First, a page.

A number of people have asked me what the ultimate objective of “The Opportunities Party” is. We have a tonne of policies, so which are the most important? What are we trying to achieve?
It’s a more than fair question given that the policies we’re promoting are radical by recent New Zealand measure – although I’d argue they’re not by historical comparison in the land of the 1893 Woman’s Suffrage Electoral Bill, our 1938 Social Security Act, 1975 Treaty of Waitangi Act and 1987 NZ Nuclear Free Act.
The answer is simple: reform of the tax and benefit system is central to creating a fair and prosperous society. If our ultimate goal of an Unconditional Basic Income (UBI) were enacted, that would certainly rank alongside the other pioneering policies listed above.
Instead of continuing to be pioneers, agile and farsighted, New Zealand has lost its mojo of late and our society has degenerated into one where Establishment parties are loath to provide leadership on anything lest they lose votes. This. in a society where more and more people are living their day-to-day lives on a treadmill of fear, is unacceptable lethargy and intellectually lazy.
The “fear” I’m referring to is the trepidation we all feel from job insecurity, astronomical housing costs, the future we’re leaving for our children and grandchildren, and of course our own future once we’ve passed our ‘used by date’ insofar as paid work is concerned. It’s ironic that we should have these emotions when on paper our society is markedly more prosperous than it’s ever been – at least insofar as GDP measures and even GDP per head is concerned.
So at TOP we say “stop”. Enough is enough of this imbalance of power – New Zealanders need to care for our most vulnerable citizens and ensure all participants pay their fair share of tax. This stuff is not hard, but there has to be a will. Sadly we don’t see that from National; and Labour really has yet to prove itself given that these trends have been underway for 30 years now.
So what is The Opportunities Party’s philosophical approach? You have had plenty of policy detail from us for each of our TOP 7 Policy Priorities, you know our whole package is fiscally neutral (meaning any spending initiatives are accompanied by detail on the source of funding), and you know that we are championing the rights of those at the wrong end of the inequality gulf that has opened so widely since 1990.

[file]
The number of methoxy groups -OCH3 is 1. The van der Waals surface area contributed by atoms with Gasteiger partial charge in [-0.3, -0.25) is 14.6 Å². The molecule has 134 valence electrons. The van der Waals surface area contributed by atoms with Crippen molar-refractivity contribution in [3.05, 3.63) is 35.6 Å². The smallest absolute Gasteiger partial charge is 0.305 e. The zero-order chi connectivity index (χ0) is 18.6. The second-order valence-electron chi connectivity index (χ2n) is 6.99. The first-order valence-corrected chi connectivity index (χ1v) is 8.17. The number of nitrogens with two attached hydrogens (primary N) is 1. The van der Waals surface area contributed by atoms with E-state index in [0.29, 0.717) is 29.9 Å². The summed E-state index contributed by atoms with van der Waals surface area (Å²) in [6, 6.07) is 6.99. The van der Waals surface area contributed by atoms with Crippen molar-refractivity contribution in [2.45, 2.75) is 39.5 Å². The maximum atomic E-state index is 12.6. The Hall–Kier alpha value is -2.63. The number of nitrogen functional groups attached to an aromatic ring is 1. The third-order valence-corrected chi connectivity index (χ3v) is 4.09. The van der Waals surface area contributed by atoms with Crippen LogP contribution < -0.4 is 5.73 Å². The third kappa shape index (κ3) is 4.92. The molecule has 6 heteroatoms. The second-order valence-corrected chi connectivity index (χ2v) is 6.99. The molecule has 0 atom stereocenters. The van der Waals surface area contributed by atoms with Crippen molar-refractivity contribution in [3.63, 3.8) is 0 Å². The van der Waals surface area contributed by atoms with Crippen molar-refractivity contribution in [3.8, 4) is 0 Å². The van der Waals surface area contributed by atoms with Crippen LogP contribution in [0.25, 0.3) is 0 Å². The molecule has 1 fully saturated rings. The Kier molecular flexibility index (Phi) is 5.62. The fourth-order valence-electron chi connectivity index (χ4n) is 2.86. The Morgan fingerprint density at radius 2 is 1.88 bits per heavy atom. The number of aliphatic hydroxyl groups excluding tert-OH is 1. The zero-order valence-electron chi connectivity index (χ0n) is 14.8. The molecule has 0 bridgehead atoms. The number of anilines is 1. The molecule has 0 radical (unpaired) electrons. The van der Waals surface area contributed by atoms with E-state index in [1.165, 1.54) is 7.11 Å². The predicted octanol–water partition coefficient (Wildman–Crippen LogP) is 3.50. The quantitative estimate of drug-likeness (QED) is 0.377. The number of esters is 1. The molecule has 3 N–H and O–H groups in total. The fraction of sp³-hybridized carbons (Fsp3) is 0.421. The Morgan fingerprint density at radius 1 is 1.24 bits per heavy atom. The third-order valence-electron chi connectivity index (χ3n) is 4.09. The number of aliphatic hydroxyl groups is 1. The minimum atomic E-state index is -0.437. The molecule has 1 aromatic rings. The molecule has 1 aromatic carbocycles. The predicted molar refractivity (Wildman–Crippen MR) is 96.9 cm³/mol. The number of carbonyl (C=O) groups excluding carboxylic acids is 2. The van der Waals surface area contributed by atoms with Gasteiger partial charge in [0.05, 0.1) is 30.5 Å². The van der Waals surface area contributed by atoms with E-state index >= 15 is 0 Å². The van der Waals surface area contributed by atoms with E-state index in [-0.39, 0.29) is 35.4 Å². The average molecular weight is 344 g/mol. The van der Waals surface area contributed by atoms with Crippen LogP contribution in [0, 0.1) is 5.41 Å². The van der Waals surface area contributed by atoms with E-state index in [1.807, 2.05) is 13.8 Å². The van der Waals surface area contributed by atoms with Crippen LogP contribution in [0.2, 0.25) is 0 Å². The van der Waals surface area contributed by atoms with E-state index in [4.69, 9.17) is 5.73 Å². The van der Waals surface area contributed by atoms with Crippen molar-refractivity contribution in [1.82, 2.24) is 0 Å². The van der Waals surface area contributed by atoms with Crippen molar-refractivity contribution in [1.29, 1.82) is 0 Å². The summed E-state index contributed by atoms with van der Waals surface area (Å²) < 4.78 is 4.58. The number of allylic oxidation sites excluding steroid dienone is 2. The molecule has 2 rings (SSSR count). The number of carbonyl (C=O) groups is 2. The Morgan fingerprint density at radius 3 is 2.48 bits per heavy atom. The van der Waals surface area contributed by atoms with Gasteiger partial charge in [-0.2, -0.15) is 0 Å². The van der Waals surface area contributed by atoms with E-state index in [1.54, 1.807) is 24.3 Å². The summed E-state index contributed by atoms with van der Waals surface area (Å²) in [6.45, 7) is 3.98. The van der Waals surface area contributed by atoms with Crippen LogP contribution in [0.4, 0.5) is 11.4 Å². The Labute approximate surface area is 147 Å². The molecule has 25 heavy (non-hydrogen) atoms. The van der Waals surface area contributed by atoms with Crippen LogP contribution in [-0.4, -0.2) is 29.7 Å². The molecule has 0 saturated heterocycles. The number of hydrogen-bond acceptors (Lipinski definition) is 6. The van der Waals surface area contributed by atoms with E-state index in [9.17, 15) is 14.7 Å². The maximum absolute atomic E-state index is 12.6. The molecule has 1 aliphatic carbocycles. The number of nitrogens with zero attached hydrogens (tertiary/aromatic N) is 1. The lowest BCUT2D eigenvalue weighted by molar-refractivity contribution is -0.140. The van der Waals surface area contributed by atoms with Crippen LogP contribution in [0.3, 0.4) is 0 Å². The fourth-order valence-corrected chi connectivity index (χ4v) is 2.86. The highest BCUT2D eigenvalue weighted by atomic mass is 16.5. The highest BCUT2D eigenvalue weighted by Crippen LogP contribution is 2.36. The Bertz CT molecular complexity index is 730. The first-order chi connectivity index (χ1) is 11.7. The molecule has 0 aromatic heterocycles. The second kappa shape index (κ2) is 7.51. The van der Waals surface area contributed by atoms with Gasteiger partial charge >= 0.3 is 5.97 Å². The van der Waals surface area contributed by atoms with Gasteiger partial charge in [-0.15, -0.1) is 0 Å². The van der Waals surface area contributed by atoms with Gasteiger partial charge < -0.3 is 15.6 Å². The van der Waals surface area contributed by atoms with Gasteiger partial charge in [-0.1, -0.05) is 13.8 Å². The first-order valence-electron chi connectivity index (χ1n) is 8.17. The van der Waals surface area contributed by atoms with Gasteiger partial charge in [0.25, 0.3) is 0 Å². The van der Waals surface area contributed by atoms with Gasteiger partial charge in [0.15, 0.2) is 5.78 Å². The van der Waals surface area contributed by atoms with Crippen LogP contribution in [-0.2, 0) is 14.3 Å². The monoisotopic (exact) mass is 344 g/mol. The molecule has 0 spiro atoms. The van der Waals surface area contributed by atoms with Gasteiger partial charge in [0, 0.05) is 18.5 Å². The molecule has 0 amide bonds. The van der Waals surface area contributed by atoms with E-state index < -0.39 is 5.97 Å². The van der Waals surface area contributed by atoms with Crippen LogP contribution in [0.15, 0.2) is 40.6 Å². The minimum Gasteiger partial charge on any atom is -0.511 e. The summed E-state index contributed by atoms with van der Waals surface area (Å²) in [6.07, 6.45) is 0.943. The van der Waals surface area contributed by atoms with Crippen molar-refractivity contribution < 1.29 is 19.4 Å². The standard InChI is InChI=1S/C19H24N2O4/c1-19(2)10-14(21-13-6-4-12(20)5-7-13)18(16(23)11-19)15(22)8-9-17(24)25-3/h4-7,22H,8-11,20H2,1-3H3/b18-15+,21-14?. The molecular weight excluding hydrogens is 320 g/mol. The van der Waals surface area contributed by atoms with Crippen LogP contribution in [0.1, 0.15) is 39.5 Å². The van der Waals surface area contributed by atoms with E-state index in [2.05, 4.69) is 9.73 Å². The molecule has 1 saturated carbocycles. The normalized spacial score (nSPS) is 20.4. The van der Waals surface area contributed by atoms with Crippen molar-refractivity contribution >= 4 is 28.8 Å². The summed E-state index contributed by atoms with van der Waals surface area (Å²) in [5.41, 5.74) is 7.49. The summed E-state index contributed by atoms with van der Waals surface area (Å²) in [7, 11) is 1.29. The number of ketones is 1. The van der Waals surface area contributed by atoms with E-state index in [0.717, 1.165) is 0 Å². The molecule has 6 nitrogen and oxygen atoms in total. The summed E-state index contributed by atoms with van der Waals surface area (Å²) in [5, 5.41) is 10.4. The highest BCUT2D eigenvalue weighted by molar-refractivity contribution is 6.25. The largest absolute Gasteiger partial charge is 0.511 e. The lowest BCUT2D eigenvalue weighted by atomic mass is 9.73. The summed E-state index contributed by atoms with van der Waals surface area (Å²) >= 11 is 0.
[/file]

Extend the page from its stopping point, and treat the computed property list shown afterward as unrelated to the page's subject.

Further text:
But where are we heading? We’ve introduced the first steps toward a UBI (Unconditional Basic Income) which will sit at the centre of the rejuvenated approach to fair capitalism, but we haven’t laid out how we’ll make that truly universal yet. We know how to, but the first step has to be integrity in the tax regime – and our Policy #1 confronts that head on. We can’t be sure the public is up for and it’s essential before we even dream of making a full UBI a reality.
We’ve suggested that the level a UBI can be set at is confined by (a) fiscal affordability and (b) the minimum wage. In short it cannot cost so much that taxpayers can’t tolerate the tax burden nor as high that the incentive to perform paid work is removed. With those constraints in mind you end up with a UBI that plays a role more akin to bridging finance as people are between jobs or retraining or off work for family reasons. It does not replace targeted benefits but it does allow us to roll them back significantly – particularly those that are the worst of witch hunt welfarism – the impossibly tightly targeted ones with the atrociously steep abatement rates or poverty traps. Returning the humanity to social assistance and getting rid of this victim targeting that gives the Hard Right their jollies, is a priority at TOP.
Ultimately a UBI will be affordable with an income tax regime that has a single or flat tax rate –the UBI makes the lower of the graduated tax rates redundant. And progressivity of the overall tax regime remains because we include accumulated capital (or wealth) within the tax base. Wealth is far more accurate indicator of ability to pay than income is.
It will take time but it is certainly possible. A future where everyone pays their fair share of tax, where our tax and welfare systems are hugely simplified, where the stigma and poverty traps associated with welfare are removed, and where unpaid work is honoured. It won’t happen overnight, but it will happen.